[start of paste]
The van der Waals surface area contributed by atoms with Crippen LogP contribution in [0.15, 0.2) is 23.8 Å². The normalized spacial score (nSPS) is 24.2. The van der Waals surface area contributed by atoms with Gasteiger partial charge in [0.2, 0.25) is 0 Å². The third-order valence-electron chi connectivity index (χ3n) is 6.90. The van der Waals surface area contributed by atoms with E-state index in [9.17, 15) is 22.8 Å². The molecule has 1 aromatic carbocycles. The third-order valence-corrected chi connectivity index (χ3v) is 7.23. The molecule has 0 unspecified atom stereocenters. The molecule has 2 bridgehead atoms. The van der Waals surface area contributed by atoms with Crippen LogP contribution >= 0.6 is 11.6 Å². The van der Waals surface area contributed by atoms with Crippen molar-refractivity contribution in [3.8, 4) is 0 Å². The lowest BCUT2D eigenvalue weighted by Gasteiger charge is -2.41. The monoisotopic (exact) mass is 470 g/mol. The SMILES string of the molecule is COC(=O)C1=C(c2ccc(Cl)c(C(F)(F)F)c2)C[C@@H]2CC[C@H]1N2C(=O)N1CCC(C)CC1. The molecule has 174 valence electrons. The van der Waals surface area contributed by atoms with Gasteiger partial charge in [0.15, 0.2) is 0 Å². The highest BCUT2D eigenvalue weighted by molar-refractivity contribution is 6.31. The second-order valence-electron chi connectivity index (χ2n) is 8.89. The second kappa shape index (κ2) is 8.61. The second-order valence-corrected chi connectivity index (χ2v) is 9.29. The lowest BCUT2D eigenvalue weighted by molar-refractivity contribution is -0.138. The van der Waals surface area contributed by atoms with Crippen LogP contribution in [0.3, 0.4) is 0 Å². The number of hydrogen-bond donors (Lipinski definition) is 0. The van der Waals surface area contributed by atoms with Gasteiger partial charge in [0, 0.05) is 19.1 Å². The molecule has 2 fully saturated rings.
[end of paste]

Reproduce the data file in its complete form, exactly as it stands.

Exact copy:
The van der Waals surface area contributed by atoms with Crippen LogP contribution in [0.15, 0.2) is 23.8 Å². The normalized spacial score (nSPS) is 24.2. The van der Waals surface area contributed by atoms with Gasteiger partial charge in [0.2, 0.25) is 0 Å². The third-order valence-electron chi connectivity index (χ3n) is 6.90. The van der Waals surface area contributed by atoms with E-state index in [9.17, 15) is 22.8 Å². The molecule has 1 aromatic carbocycles. The third-order valence-corrected chi connectivity index (χ3v) is 7.23. The molecule has 0 unspecified atom stereocenters. The molecule has 2 bridgehead atoms. The van der Waals surface area contributed by atoms with Crippen LogP contribution >= 0.6 is 11.6 Å². The van der Waals surface area contributed by atoms with Crippen molar-refractivity contribution in [3.8, 4) is 0 Å². The lowest BCUT2D eigenvalue weighted by Gasteiger charge is -2.41. The monoisotopic (exact) mass is 470 g/mol. The SMILES string of the molecule is COC(=O)C1=C(c2ccc(Cl)c(C(F)(F)F)c2)C[C@@H]2CC[C@H]1N2C(=O)N1CCC(C)CC1. The molecule has 174 valence electrons. The van der Waals surface area contributed by atoms with Gasteiger partial charge in [0.15, 0.2) is 0 Å². The highest BCUT2D eigenvalue weighted by molar-refractivity contribution is 6.31. The second-order valence-electron chi connectivity index (χ2n) is 8.89. The second kappa shape index (κ2) is 8.61. The second-order valence-corrected chi connectivity index (χ2v) is 9.29. The lowest BCUT2D eigenvalue weighted by molar-refractivity contribution is -0.138. The van der Waals surface area contributed by atoms with Crippen LogP contribution in [0.3, 0.4) is 0 Å². The number of hydrogen-bond donors (Lipinski definition) is 0. The van der Waals surface area contributed by atoms with Gasteiger partial charge in [0, 0.05) is 19.1 Å². The molecule has 2 fully saturated rings.